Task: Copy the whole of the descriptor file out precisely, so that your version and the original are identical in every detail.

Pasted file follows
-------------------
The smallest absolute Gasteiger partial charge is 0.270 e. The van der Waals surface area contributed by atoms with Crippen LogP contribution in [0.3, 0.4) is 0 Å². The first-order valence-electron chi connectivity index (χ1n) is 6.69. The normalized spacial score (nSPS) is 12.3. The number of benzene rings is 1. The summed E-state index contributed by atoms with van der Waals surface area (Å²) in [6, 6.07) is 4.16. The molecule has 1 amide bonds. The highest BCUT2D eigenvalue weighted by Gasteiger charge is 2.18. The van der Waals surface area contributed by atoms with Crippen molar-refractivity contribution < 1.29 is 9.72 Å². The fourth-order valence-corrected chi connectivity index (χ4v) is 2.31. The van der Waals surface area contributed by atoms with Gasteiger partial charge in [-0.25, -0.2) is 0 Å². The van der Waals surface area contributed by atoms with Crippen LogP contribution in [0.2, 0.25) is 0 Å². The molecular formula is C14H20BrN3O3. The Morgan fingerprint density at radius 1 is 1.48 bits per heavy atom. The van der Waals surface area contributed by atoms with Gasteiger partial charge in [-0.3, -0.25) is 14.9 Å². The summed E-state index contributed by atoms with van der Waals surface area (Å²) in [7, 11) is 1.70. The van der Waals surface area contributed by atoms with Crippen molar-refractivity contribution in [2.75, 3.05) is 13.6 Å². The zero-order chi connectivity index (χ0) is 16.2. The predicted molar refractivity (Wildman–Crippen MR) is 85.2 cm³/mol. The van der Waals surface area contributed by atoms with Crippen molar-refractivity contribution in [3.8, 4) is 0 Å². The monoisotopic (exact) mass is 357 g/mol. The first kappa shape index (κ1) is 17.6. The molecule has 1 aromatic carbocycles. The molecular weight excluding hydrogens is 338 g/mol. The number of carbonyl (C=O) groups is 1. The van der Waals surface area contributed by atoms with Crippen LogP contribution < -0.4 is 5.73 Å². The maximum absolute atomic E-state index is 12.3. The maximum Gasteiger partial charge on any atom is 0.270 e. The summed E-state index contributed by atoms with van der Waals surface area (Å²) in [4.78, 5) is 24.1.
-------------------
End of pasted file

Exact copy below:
The smallest absolute Gasteiger partial charge is 0.270 e. The van der Waals surface area contributed by atoms with Crippen LogP contribution in [0.3, 0.4) is 0 Å². The first-order valence-electron chi connectivity index (χ1n) is 6.69. The normalized spacial score (nSPS) is 12.3. The number of benzene rings is 1. The summed E-state index contributed by atoms with van der Waals surface area (Å²) in [6, 6.07) is 4.16. The molecule has 1 amide bonds. The highest BCUT2D eigenvalue weighted by Gasteiger charge is 2.18. The van der Waals surface area contributed by atoms with Crippen molar-refractivity contribution < 1.29 is 9.72 Å². The fourth-order valence-corrected chi connectivity index (χ4v) is 2.31. The van der Waals surface area contributed by atoms with Gasteiger partial charge in [-0.25, -0.2) is 0 Å². The van der Waals surface area contributed by atoms with Crippen LogP contribution in [0.2, 0.25) is 0 Å². The molecular formula is C14H20BrN3O3. The Morgan fingerprint density at radius 1 is 1.48 bits per heavy atom. The van der Waals surface area contributed by atoms with Gasteiger partial charge in [-0.3, -0.25) is 14.9 Å². The summed E-state index contributed by atoms with van der Waals surface area (Å²) in [7, 11) is 1.70. The van der Waals surface area contributed by atoms with Crippen molar-refractivity contribution in [2.75, 3.05) is 13.6 Å². The zero-order chi connectivity index (χ0) is 16.2. The predicted molar refractivity (Wildman–Crippen MR) is 85.2 cm³/mol. The van der Waals surface area contributed by atoms with Crippen molar-refractivity contribution in [3.8, 4) is 0 Å². The monoisotopic (exact) mass is 357 g/mol. The first kappa shape index (κ1) is 17.6. The molecule has 1 aromatic carbocycles. The molecular weight excluding hydrogens is 338 g/mol. The number of carbonyl (C=O) groups is 1. The van der Waals surface area contributed by atoms with Crippen LogP contribution < -0.4 is 5.73 Å². The maximum absolute atomic E-state index is 12.3. The maximum Gasteiger partial charge on any atom is 0.270 e. The summed E-state index contributed by atoms with van der Waals surface area (Å²) in [4.78, 5) is 24.1.